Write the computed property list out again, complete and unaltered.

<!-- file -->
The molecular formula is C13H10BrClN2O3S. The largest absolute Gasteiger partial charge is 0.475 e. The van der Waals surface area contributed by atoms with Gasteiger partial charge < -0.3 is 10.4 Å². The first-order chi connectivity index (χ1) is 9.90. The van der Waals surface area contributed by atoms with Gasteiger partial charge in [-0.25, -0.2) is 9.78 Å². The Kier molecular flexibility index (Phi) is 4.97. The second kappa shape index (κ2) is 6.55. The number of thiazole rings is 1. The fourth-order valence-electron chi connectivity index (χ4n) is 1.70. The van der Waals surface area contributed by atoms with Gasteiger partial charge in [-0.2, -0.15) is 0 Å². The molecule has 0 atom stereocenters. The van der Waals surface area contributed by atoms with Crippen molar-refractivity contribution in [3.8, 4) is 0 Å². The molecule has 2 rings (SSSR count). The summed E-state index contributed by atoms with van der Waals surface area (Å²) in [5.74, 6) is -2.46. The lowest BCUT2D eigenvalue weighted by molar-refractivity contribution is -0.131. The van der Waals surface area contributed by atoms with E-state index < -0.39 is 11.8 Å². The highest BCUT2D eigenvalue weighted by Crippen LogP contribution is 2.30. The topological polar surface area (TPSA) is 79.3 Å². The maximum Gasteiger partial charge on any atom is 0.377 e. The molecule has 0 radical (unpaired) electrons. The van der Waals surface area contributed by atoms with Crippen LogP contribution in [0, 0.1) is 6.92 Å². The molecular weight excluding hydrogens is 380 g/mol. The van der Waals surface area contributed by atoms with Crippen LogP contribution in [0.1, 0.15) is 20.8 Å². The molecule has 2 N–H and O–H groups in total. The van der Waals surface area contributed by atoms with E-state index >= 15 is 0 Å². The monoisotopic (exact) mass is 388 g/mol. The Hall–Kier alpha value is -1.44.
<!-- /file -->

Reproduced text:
The molecular formula is C13H10BrClN2O3S. The largest absolute Gasteiger partial charge is 0.475 e. The van der Waals surface area contributed by atoms with Gasteiger partial charge < -0.3 is 10.4 Å². The first-order chi connectivity index (χ1) is 9.90. The van der Waals surface area contributed by atoms with Gasteiger partial charge in [-0.25, -0.2) is 9.78 Å². The Kier molecular flexibility index (Phi) is 4.97. The second kappa shape index (κ2) is 6.55. The number of thiazole rings is 1. The fourth-order valence-electron chi connectivity index (χ4n) is 1.70. The van der Waals surface area contributed by atoms with Gasteiger partial charge in [-0.2, -0.15) is 0 Å². The molecule has 0 atom stereocenters. The van der Waals surface area contributed by atoms with Crippen molar-refractivity contribution in [3.8, 4) is 0 Å². The molecule has 2 rings (SSSR count). The summed E-state index contributed by atoms with van der Waals surface area (Å²) in [5.74, 6) is -2.46. The lowest BCUT2D eigenvalue weighted by molar-refractivity contribution is -0.131. The van der Waals surface area contributed by atoms with E-state index < -0.39 is 11.8 Å². The highest BCUT2D eigenvalue weighted by Crippen LogP contribution is 2.30. The topological polar surface area (TPSA) is 79.3 Å². The maximum Gasteiger partial charge on any atom is 0.377 e. The molecule has 0 radical (unpaired) electrons. The van der Waals surface area contributed by atoms with Crippen LogP contribution in [0, 0.1) is 6.92 Å². The molecular weight excluding hydrogens is 380 g/mol. The van der Waals surface area contributed by atoms with Crippen LogP contribution in [0.1, 0.15) is 20.8 Å². The molecule has 2 N–H and O–H groups in total. The van der Waals surface area contributed by atoms with E-state index >= 15 is 0 Å². The monoisotopic (exact) mass is 388 g/mol. The Hall–Kier alpha value is -1.44.